There are two sides to the story. Let’s hold people accountable for having an accurate understanding of the root causes of our problems AND let’s all utilize the intellect and resources we each have to create solutions. I learned from a former boss, “you control what you own.”  Regardless of the story, there is always two sides. According to Lonnie Keene, each side is shaped by the individual’s perspective, exposure, and time frame of reference.




Saluting a Civil Rights Pioneer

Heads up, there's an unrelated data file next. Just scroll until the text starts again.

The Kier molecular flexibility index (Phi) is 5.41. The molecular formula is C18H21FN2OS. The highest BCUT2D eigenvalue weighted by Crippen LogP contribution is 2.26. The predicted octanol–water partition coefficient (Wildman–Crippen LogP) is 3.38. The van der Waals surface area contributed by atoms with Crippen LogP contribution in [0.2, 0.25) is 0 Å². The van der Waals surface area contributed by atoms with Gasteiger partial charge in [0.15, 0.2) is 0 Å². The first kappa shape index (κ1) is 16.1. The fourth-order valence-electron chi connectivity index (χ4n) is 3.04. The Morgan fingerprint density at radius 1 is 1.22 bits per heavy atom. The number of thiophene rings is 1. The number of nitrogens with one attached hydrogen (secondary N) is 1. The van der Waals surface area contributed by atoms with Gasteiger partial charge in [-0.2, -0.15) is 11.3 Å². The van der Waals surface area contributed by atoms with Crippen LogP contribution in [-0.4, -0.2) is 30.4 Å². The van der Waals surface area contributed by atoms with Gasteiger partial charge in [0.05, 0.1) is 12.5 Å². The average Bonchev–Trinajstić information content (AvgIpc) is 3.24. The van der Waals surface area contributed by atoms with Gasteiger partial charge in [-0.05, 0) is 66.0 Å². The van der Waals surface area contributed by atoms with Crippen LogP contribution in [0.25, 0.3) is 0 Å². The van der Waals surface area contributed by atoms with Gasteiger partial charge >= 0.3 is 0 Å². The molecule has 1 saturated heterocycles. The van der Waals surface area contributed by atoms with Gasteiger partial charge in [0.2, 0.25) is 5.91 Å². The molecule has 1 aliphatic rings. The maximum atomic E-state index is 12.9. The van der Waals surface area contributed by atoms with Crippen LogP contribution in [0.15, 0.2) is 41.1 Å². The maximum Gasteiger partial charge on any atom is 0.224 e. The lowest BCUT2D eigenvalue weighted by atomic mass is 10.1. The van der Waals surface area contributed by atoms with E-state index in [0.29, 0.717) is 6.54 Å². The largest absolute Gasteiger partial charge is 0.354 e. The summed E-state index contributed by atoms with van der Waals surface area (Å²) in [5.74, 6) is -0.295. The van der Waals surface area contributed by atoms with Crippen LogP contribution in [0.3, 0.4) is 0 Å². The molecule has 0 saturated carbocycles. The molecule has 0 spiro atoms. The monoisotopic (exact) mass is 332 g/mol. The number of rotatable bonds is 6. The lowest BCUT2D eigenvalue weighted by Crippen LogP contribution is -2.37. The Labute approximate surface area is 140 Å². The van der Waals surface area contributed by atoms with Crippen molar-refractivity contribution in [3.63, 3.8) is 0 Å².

programOn September 8, 2004, in the Rotunda of the United States Capitol, the Honorable James E. Clyburn, United States House of Representatives (from South Carolina) welcomed those in attendance to the Congressional Gold Medal* Ceremony.  I sat, listening attentively, with a special sense of pride. The Reverend Joseph A. DeLaine, one of the recipients, was a family member. The Congressional Gold Medal was being bestowed upon him posthumously for his pioneer civil rights activism. In the Clarendon County town of Summerton, he stood up to the power white elite and made a simple request for a school bus so that black children would no longer have to endure walking nine miles along frost-covered back roads to get to their primitive, segregated schools. His plea turned into a lawsuit against local officials and became one of five cases collectively known as Brown v Board of Education, which resulted in the Supreme Court decision that ended the “separate but equal” doctrine in America’s public schools.